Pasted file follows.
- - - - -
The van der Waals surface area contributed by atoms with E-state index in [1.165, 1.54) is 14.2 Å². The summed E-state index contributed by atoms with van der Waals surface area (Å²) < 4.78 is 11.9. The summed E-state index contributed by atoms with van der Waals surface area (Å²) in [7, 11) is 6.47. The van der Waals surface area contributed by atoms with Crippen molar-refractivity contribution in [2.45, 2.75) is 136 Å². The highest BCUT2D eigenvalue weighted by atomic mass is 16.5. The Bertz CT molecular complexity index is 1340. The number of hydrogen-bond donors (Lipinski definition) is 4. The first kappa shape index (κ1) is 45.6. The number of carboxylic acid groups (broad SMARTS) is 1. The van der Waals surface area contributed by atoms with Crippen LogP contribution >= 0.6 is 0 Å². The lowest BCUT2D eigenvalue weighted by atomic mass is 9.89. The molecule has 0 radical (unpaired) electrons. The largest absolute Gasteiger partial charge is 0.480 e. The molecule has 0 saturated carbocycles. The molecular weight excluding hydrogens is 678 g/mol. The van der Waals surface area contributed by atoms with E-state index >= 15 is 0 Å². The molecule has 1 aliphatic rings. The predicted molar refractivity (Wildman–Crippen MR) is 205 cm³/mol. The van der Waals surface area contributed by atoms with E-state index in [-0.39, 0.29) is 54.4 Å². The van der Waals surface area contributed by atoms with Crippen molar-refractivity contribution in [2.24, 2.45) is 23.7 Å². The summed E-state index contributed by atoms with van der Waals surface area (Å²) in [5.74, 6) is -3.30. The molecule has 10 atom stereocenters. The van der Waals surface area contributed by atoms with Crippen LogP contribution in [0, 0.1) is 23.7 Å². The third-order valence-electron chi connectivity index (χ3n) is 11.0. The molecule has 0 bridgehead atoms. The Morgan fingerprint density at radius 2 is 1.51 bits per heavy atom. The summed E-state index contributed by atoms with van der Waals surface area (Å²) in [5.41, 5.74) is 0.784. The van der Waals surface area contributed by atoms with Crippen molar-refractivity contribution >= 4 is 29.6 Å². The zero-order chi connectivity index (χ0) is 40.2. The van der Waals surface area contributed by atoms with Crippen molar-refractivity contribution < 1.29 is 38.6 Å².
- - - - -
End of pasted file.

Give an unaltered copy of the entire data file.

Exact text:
The van der Waals surface area contributed by atoms with E-state index in [1.165, 1.54) is 14.2 Å². The summed E-state index contributed by atoms with van der Waals surface area (Å²) < 4.78 is 11.9. The summed E-state index contributed by atoms with van der Waals surface area (Å²) in [7, 11) is 6.47. The van der Waals surface area contributed by atoms with Crippen molar-refractivity contribution in [2.45, 2.75) is 136 Å². The highest BCUT2D eigenvalue weighted by atomic mass is 16.5. The Bertz CT molecular complexity index is 1340. The number of hydrogen-bond donors (Lipinski definition) is 4. The first kappa shape index (κ1) is 45.6. The number of carboxylic acid groups (broad SMARTS) is 1. The van der Waals surface area contributed by atoms with Crippen LogP contribution >= 0.6 is 0 Å². The lowest BCUT2D eigenvalue weighted by atomic mass is 9.89. The molecule has 0 radical (unpaired) electrons. The largest absolute Gasteiger partial charge is 0.480 e. The molecule has 0 saturated carbocycles. The molecular weight excluding hydrogens is 678 g/mol. The van der Waals surface area contributed by atoms with E-state index >= 15 is 0 Å². The molecule has 1 aliphatic rings. The predicted molar refractivity (Wildman–Crippen MR) is 205 cm³/mol. The van der Waals surface area contributed by atoms with E-state index in [-0.39, 0.29) is 54.4 Å². The van der Waals surface area contributed by atoms with Crippen molar-refractivity contribution in [2.24, 2.45) is 23.7 Å². The summed E-state index contributed by atoms with van der Waals surface area (Å²) in [5.74, 6) is -3.30. The molecule has 10 atom stereocenters. The van der Waals surface area contributed by atoms with Crippen LogP contribution in [0, 0.1) is 23.7 Å². The third-order valence-electron chi connectivity index (χ3n) is 11.0. The molecule has 0 bridgehead atoms. The Morgan fingerprint density at radius 2 is 1.51 bits per heavy atom. The summed E-state index contributed by atoms with van der Waals surface area (Å²) in [5.41, 5.74) is 0.784. The van der Waals surface area contributed by atoms with Crippen molar-refractivity contribution >= 4 is 29.6 Å². The zero-order chi connectivity index (χ0) is 40.2. The van der Waals surface area contributed by atoms with Crippen molar-refractivity contribution < 1.29 is 38.6 Å².